One page experiences like MakeanIco can increase their PageSpeed score by inlining critical CSS and small scripts. However, we don't inline our enhancements. To do so would not leverage the browser cache effectively. Loading enhancements through HTTP requests allows them to be cached across all the URL endpoints of the application (of which there are many – each icon has its own URL).
ARIA is salt. So we use it sparingly and only as needed. I'd rather add seasoning later after feedback and upon request. So much of the foundation is semantic HTML that little ARIA is used or needed. Accessibly hidden text is used to allow the HTML to be semantic and audible to assistive technology while still visually appealing and contextual to sighted users.
Any icon's art is contained in the URL. Each cell, or pixel, is represented as a URL parameter. The web app uses the trendy new 8 Digit Hexadecimals to store color so to draw an icon where the first pixel is 50% red you'd use
/?c1=0xff000080. Each cell has a numeric index starting from
c1 and ending in
c255. The value should be a 6 or 8 digit hexadecimal starting in
URL parameters can be used to set the initial color input type as well as the initial fill color. For example,
?fill=0x00ffff0c&colorby=rgba. These defaults will not override an values found in the users
/make/favicon.ico endpoints that can be used to load a dynamic favicon graphics in the requested format. For example
/make/favicon.png?c23=0x0cFF00FFFF&dl=1 for an immediate download.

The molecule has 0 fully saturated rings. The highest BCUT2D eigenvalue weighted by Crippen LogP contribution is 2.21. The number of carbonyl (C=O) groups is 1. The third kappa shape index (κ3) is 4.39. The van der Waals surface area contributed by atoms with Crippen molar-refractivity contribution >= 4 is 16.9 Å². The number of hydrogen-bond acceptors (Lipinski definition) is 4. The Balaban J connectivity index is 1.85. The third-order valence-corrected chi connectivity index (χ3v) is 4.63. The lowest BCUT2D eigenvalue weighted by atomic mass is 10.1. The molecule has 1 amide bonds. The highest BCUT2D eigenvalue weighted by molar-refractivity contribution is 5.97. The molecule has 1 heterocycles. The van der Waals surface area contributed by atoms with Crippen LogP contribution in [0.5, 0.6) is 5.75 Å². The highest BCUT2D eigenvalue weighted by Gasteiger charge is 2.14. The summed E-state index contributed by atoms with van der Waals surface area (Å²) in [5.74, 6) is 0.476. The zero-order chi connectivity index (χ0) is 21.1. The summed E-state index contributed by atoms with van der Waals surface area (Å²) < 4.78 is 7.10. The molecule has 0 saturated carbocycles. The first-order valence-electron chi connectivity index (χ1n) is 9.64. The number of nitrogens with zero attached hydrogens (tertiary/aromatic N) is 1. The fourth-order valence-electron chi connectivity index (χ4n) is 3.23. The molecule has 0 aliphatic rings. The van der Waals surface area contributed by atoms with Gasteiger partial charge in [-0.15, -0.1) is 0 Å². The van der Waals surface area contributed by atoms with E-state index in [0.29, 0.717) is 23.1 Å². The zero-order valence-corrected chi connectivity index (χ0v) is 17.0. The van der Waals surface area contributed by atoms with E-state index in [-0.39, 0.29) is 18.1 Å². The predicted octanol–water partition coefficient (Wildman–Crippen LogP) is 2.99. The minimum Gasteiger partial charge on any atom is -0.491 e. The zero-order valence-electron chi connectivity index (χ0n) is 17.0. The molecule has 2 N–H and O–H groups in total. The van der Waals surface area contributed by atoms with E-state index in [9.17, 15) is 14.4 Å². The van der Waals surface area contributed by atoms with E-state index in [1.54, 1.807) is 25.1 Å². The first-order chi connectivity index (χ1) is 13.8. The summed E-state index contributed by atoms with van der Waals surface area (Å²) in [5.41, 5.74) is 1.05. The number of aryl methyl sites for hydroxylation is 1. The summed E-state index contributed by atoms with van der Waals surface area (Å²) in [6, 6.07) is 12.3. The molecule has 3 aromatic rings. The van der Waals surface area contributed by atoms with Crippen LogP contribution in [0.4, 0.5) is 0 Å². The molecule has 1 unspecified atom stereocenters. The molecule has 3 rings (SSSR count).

World–Wide Favicon Flags
In the spirit of the World–Wide Web, MakeanIco provides a public API for favicons of each country flag.
|Flag||Country Code||Edit Page||SVG Icon||PNG Icon||ICO Icon|
Note: To trigger an icon to be downloaded add a
&dl=1 URL parameter to the
Brands and Icons
I've added endpoints for some of my favorite favicons. Follow the links in the icon column to navigate to the edit screen of your favorite icons.
This web app strives for WCAG 2.0 Guidelines Level AA. Please open an issue for any accessibility issue, feedback, or concern.
Makeanico has excellent browser support but isn't without issue.
Makeanico is architected starting with an HTML–first web standards layer and is progressively enhanced. It therefore has very ubiquitous support. Even IE6 users can use the semantic form and synchronously illustrate an icon. Lynx users can read the contents of an icons artboard.
That said, there is a known issue in IE and Edge will URLs exceeding 2083 characters. This causes issues with exporting dirty art–boards in Edge. Edge is tracking an issue to resolve this so no action is being taken. Export of very dirty art–boards will land when this is addressed by Edge. That will be an exciting update!
*Does not export very dirty art–boards
The synchronous or
no-js experience should work in just about any browser so we'll take bug reports for any browser.
Scripts are only loaded if needed and pass feature tests. Polyfills are only loaded if needed and fail feature tests. Polyfills for
Promise are lazily loaded if needed. These are both needed for IE11. The fetch polyfill is needed for Safari 10.0 and iOS 10 but Safari will soon shed this polyfill.